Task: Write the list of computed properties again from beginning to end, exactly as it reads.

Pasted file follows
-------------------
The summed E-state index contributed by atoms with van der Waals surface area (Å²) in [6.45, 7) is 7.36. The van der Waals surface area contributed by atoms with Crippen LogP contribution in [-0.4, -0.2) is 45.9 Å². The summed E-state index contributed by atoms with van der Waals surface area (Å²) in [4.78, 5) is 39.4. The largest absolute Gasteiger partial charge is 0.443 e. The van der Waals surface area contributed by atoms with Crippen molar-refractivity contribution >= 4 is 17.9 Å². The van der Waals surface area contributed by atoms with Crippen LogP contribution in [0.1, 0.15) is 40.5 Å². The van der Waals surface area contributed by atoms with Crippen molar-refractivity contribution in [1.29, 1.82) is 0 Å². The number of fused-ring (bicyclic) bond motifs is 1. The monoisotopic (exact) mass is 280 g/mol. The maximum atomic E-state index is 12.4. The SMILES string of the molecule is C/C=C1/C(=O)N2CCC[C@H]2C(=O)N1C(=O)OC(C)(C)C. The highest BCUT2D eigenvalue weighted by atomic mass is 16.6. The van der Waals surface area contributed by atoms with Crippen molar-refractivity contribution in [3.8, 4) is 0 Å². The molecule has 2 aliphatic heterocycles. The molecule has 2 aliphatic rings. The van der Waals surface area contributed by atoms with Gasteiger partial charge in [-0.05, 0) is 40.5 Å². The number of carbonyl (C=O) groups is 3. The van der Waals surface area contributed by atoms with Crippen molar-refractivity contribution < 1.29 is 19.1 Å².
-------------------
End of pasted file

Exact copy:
The summed E-state index contributed by atoms with van der Waals surface area (Å²) in [6.45, 7) is 7.36. The van der Waals surface area contributed by atoms with Crippen LogP contribution in [-0.4, -0.2) is 45.9 Å². The summed E-state index contributed by atoms with van der Waals surface area (Å²) in [4.78, 5) is 39.4. The largest absolute Gasteiger partial charge is 0.443 e. The van der Waals surface area contributed by atoms with Crippen molar-refractivity contribution >= 4 is 17.9 Å². The van der Waals surface area contributed by atoms with Crippen LogP contribution in [0.1, 0.15) is 40.5 Å². The van der Waals surface area contributed by atoms with Crippen molar-refractivity contribution in [1.29, 1.82) is 0 Å². The number of fused-ring (bicyclic) bond motifs is 1. The monoisotopic (exact) mass is 280 g/mol. The maximum atomic E-state index is 12.4. The SMILES string of the molecule is C/C=C1/C(=O)N2CCC[C@H]2C(=O)N1C(=O)OC(C)(C)C. The highest BCUT2D eigenvalue weighted by atomic mass is 16.6. The van der Waals surface area contributed by atoms with Crippen molar-refractivity contribution in [3.8, 4) is 0 Å². The molecule has 2 aliphatic heterocycles. The molecule has 2 aliphatic rings. The van der Waals surface area contributed by atoms with Gasteiger partial charge in [-0.05, 0) is 40.5 Å². The number of carbonyl (C=O) groups is 3. The van der Waals surface area contributed by atoms with Crippen molar-refractivity contribution < 1.29 is 19.1 Å².